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SARS has recently announced that they will have a specific focus on undisclosed holdings in Crypto in the upcoming tax season. Treasury and the South African Reserve Bank have increasingly put measures into place, and is still in the process of doing so, to be able to monitor Crypto activity. SARS can track Crypto activity, among other measures, through bank transfers and other digital footprints that investors and traders of Crypto leave.
International tax reporting among tax authorities from different countries is something that has been in place for a long time. This will continue to evolve and reporting on Investors that hold significant amounts of Crypto will be more prevelant. It is however true that tax regulation has moved very slowly in comparison to the evolution of Blockchain technology. This has created tax uncertainty around the treatment of certain events when it comes to Cryptocurrency.
SARS view on Crypto
SARS view Crypto as an asset of intangible nature and therefore not as a currency. This is important as it determines the tax consequences for holding these digital assets. SARS has already started to issue audit letters to taxpayers requesting information on their Crypto investments. When you complete your Income Tax Return, you are required to disclose whether you have held an investment in Crypto. You also need to disclose whether you are a miner or if you have been paid Crypto. Non-compliance and tax evasion can have severe consequences for a taxpayer. It is, therefore, important to ensure that you have disclosed the necessary information and pay the outstanding taxes.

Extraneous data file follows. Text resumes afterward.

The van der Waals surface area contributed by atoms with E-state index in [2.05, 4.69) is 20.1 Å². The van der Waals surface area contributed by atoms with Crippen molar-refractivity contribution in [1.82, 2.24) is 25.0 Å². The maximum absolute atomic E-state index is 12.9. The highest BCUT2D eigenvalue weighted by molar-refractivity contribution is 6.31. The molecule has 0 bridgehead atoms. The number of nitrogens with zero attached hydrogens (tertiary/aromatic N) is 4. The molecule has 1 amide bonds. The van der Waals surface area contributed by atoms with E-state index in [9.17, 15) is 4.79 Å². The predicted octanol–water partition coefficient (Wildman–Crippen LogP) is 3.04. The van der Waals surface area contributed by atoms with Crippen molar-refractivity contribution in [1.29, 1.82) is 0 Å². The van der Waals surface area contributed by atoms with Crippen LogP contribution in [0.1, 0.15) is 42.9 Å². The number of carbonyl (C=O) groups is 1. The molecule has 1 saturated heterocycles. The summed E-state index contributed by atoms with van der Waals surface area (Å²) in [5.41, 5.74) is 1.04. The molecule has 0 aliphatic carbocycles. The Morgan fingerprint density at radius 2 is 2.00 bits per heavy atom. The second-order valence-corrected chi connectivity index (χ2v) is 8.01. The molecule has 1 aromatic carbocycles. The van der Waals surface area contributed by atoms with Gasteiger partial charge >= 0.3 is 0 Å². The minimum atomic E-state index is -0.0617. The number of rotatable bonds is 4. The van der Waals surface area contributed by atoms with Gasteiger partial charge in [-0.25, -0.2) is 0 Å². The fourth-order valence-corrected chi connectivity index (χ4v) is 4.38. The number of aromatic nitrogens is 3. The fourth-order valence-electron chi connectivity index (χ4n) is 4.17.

Treasury estimates that there are close to 2 million retail investors in Cryptocurrency in South Africa with a daily flow of around R2 billion in transaction volumes. Many of these investors invest through platforms such as Luno, Ovex, and VALR and with bundle investing in Revix.
Consequences for non-compliance
If you have not declared your tax return, or decide not to, an administrative penalty may be imposed. An administrative penalty is a fixed amount penalty. It is based on the failure to submit a return. The amount can range from anything between R250 to R16 000 per month for as long as the non-compliance continues.
If you understate your tax return, SARS will assess your understatement against six criteria to impose a penalty. These six criteria are (1) reasonable care not taken in completing a return; (2) no reasonable grounds for the tax position taken; (3) an impermissible avoidance arrangement; (4) gross negligence; (5) intentional tax evasion; (6) substantial understatement. The penalties can range from anything from 5% to 200% on the tax differential.